Finally, it is worth noting that the digressive structure gives the novel a stream-of-consciousness style, as though Jerome were constructing it as he went along. While it is possible that this is entirely accurate, it is equally plausible that Jerome means deliberately to explore a variety of approaches and subjects, all with an eye on entertainment. If so, then the style could be more suitably likened to that of a contemporary stand-up comedian than to more ‘traditional’ Victorian novels.
Continuing to plan, the friends discuss what they will need for cooking. Although paraffin oil stoves are more common, they decide to bring a methylated spirit stove, remembering how the paraffin oil had oozed everywhere on a previous boat trip.
For breakfast and lunch, they choose food that is easy to cook – but not cheese, because of its strong smell. J. launches into a long digression about when his friend Tom once asked him to transport some cheese on a train journey. Everyone sitting in J.’s car left because the smell was too strong. When J. delivered the cheese to Tom and his wife, Tom’s wife refused to stay in the house until the cheese was eaten. They could not escape the cheese’s stench until they buried it miles away at the seaside.
Back at his house, J. volunteers to pack the clothes, believing himself an exceptionally efficient packer. However, he keeps forgetting items, and then has to unpack in order to fit them in. To the reader, he expounds briefly on his habit of losing his toothbrush when traveling.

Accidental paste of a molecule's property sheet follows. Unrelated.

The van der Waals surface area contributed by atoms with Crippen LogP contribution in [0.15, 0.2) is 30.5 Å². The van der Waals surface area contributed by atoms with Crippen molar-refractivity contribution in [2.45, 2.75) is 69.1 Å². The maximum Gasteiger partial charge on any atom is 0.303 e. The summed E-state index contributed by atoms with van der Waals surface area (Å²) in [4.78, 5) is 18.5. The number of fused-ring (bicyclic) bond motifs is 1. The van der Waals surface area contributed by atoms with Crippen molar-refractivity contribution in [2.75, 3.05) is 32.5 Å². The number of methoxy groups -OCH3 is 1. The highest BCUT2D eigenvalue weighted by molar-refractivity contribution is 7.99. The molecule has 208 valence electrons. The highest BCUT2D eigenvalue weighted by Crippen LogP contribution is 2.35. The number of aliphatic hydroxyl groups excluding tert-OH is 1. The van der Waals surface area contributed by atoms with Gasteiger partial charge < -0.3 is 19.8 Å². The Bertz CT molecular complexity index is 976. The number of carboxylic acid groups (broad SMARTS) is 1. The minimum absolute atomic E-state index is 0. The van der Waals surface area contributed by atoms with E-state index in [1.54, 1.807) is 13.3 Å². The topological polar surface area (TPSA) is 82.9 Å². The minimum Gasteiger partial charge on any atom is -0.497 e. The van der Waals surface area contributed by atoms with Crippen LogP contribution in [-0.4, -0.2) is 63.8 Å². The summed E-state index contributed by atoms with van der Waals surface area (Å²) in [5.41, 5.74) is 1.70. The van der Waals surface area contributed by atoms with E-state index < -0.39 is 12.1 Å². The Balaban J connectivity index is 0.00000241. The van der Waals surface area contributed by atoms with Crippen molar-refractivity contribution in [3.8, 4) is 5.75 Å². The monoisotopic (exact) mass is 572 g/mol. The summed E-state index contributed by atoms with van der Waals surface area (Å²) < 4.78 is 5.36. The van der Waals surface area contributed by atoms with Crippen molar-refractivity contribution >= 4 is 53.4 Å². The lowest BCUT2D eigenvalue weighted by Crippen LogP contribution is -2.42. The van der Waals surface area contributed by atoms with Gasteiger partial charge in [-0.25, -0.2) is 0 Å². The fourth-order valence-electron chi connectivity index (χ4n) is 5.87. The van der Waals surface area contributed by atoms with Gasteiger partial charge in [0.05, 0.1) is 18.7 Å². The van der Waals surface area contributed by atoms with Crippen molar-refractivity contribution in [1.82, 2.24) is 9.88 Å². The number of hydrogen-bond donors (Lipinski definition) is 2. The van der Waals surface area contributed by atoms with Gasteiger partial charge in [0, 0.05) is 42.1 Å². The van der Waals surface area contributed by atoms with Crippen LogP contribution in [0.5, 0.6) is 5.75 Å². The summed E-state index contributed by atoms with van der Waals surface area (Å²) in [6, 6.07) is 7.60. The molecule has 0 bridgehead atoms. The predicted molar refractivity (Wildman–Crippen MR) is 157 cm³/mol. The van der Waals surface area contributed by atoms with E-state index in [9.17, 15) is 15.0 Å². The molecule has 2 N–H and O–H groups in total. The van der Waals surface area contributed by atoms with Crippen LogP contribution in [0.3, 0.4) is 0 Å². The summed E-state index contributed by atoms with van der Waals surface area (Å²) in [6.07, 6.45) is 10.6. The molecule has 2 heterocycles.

Harris and George watch J. pack with great amusement, and volunteer to pack the food when J. finally finishes. They are no better at it – they constantly forget items, and Harris steps in the butter. Throughout it all, they keep tripping over Montmorency. After some bickering, they finish, and assign George to wake them up at 6:30 the next morning.
However, they oversleep, only waking when Mrs. Poppets comes in at nine. Harris and J. are greatly irritated with George, and their mood grows worse when they learn that the day’s weather forecast is poor. J. digresses to complain about how often weather forecasts are inaccurate. He also concocts a hypothetical story about staying inside when the forecasts predict rain and missing a beautiful day, and then believing the forecast of sun the next day, but ending up wet.
When they finally depart, the greengrocer’s errand-boy mocks them for their immense amount of luggage. As the men wait for a taxi, passers-by speculate about where they are going. Eventually, they hail a taxi to the train station, but none of the conductors there know which train they should take. When one conductor tells them that nobody knows where the trains are supposed to go, they give him a half-crown bribe and luckily end up heading towards Kingston, disembarking when they reach the river.
As the men row through Kingston, J. provides some background on the area. (Although Kingston is now a suburb and part of Greater London, it would have been an independent town when Jerome wrote Three Men in a Boat in 1889.) J. describes how many of the pubs in this area claim that Queen Elizabeth dined there. He also tells about a shop that boasts a beautiful carved oak staircase, which the present owner has covered in blue wallpaper.